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5 Corporate Brands Making a Killing on America’s Wars



by Nick Turse

Giant weapon makers are not the only ones cashing in on US wars. Unbeknownst to the public, the companies behind some the most familiar household name brands constitute the backbone of what has mushroomed into a military-corporate complex of “civilian” firms, which rake in huge profits while helping the Pentagon to carry out its wars and foreign occupations. Unsurprisingly, at least five of these companies have seen their contracts with the Defense Department skyrocket since 9/11.
Chances are, if you’ve ever sent a package overnight, bought a PC or a can of soda, you’ve paid your hard-earned money to a major Pentagon contractor. While large defense corporations that make fighter jets and armored vehicles garner the most attention, tens of thousands of “civilian” companies, from multi-national corporations hawking toothpaste and shampoo to big oil behemoths and even local restaurants scattered across the United States, all supply the Pentagon with the necessities used to carry on day-to-day operations and wage America’s wars. And they’ve made a killing doing it since 9/11.
In 2001, the massive arms dealers Lockheed Martin, Boeing and Northrop Grumman ranked one, two and five among Department of Defense contractors, raking in $14.7 billion, $13.3 billion and $5.2 billion, respectively, in contracts. Last year, Lockheed’s contract dollars were almost double their pre-9/11 level, clocking in at $28 billion, while Boeing’s had jumped to almost $19 billion and Northrop Grumman, still in the five spot, had more than doubled its 2001 take, with $12.8 billion in contracts.
Unknown to most U.S. taxpayers and even many Pentagon-watchers, some of the largest and most recognizable corporations in the world have also been getting rich on America’s wars. Below are five examples of “civilian” companies that have reaped major rewards from the Pentagon during its last decade at war:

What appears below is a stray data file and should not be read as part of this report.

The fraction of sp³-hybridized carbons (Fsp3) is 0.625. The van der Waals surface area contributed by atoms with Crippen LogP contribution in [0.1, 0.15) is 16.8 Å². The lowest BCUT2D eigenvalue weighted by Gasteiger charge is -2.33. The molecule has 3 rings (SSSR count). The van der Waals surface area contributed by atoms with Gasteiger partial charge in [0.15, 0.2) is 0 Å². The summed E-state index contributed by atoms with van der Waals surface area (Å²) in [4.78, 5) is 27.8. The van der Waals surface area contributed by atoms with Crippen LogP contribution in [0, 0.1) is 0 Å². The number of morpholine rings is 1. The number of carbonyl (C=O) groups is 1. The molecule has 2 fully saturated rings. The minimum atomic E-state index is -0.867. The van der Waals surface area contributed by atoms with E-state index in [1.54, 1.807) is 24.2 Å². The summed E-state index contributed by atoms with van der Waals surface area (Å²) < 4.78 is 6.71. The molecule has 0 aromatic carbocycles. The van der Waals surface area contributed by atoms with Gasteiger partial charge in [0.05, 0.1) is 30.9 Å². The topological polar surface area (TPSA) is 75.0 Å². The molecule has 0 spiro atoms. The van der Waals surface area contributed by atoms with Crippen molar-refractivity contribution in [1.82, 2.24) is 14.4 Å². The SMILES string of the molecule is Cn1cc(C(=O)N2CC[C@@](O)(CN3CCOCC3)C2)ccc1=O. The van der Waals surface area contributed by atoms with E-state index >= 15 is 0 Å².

• 1. BP: The oil giant, perhaps most famous for dumping 206 million gallons of crude into the Gulf of Mexico last year, is also a perennial power when it comes to Pentagon contracts. Back in 2001, BP nabbed a cool $357 million in contracts from the Department of Defense. Last year, the number hit $1 billion and it’s no secret why.
  • 2. FedEx: The overnight shipping giant is a long-time defense-contracting powerhouse that has also seen an exponential increase in contract dollars since September 10, 2001, when its stock was trading at just under $40 per share. By the end of that year, FedEx had been awarded about $211 million in contracts from the Pentagon.
  • 3. Dell: If you’re in the military and you want to pilot a drone, transfer supplies or write a memo, you need a computer. That’s just what Dell provides. The desktop- and laptop-maker has been plying the Pentagon with computers for many years and, just like Lockheed, Boeing and Northrop Grumman, has done especially well by the Department of Defense since 2001.
  • 4. Kraft – From A-1 steak sauce, their signature mayonnaise and Oreo cookies to Oscar Meyer hot dogs, Planters peanuts and Wheat Thins crackers, this company ranks as one of the largest and best known food concerns in the world.
  • 5. Pepsi – Once upon a time it was the “choice of a new generation.” These days, it’s the choice of the Pentagon. In 2010, PepsiCo washed down $217 million in Defense Department contract dollars, compared to the mere $61 million in deals it inked back in 2001.

In his famous 1961 farewell address, President Dwight Eisenhower warned of the “acquisition of unwarranted influence” by what he called the “military-industrial complex.” Today, however, the “large arms industry” that Eisenhower warned about is only part of the equation. Civilian firms such as FedEx and PepsiCo form the backbone of what more accurately can be described as a military-corporate complex of “civilian” businesses that enable the Pentagon to function, to make war and to carry out foreign occupations.
Almost a decade after Eisenhower’s farewell address, there were still only about 22,000 prime contractors doing business with the Department of Defense. Last year, according to U.S. government records, the number stood at almost 135,000.  more


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